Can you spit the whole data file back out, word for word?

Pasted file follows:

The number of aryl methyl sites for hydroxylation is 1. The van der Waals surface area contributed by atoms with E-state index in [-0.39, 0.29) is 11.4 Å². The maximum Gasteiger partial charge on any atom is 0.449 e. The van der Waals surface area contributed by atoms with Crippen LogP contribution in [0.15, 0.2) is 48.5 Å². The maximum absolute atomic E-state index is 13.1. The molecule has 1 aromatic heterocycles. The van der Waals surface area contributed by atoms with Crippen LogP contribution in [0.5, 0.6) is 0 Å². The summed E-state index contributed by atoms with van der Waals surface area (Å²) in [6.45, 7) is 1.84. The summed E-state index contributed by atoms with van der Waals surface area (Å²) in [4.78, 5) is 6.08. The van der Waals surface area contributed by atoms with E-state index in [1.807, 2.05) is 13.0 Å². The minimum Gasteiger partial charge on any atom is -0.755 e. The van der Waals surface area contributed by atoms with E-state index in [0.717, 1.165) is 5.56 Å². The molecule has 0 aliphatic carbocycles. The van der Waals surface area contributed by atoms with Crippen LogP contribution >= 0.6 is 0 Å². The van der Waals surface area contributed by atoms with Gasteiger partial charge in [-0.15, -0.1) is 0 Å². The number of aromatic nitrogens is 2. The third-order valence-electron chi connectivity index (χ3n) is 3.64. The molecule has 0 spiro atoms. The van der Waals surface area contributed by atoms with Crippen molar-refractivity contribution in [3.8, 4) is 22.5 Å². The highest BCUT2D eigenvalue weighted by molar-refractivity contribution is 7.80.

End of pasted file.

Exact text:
The number of aryl methyl sites for hydroxylation is 1. The van der Waals surface area contributed by atoms with E-state index in [-0.39, 0.29) is 11.4 Å². The maximum Gasteiger partial charge on any atom is 0.449 e. The van der Waals surface area contributed by atoms with Crippen LogP contribution in [0.15, 0.2) is 48.5 Å². The maximum absolute atomic E-state index is 13.1. The molecule has 1 aromatic heterocycles. The van der Waals surface area contributed by atoms with Crippen LogP contribution in [0.5, 0.6) is 0 Å². The summed E-state index contributed by atoms with van der Waals surface area (Å²) in [6.45, 7) is 1.84. The summed E-state index contributed by atoms with van der Waals surface area (Å²) in [4.78, 5) is 6.08. The van der Waals surface area contributed by atoms with E-state index in [1.807, 2.05) is 13.0 Å². The minimum Gasteiger partial charge on any atom is -0.755 e. The van der Waals surface area contributed by atoms with E-state index in [0.717, 1.165) is 5.56 Å². The molecule has 0 aliphatic carbocycles. The van der Waals surface area contributed by atoms with Crippen LogP contribution >= 0.6 is 0 Å². The van der Waals surface area contributed by atoms with Gasteiger partial charge in [-0.15, -0.1) is 0 Å². The number of aromatic nitrogens is 2. The third-order valence-electron chi connectivity index (χ3n) is 3.64. The molecule has 0 spiro atoms. The van der Waals surface area contributed by atoms with Crippen molar-refractivity contribution in [3.8, 4) is 22.5 Å². The highest BCUT2D eigenvalue weighted by molar-refractivity contribution is 7.80.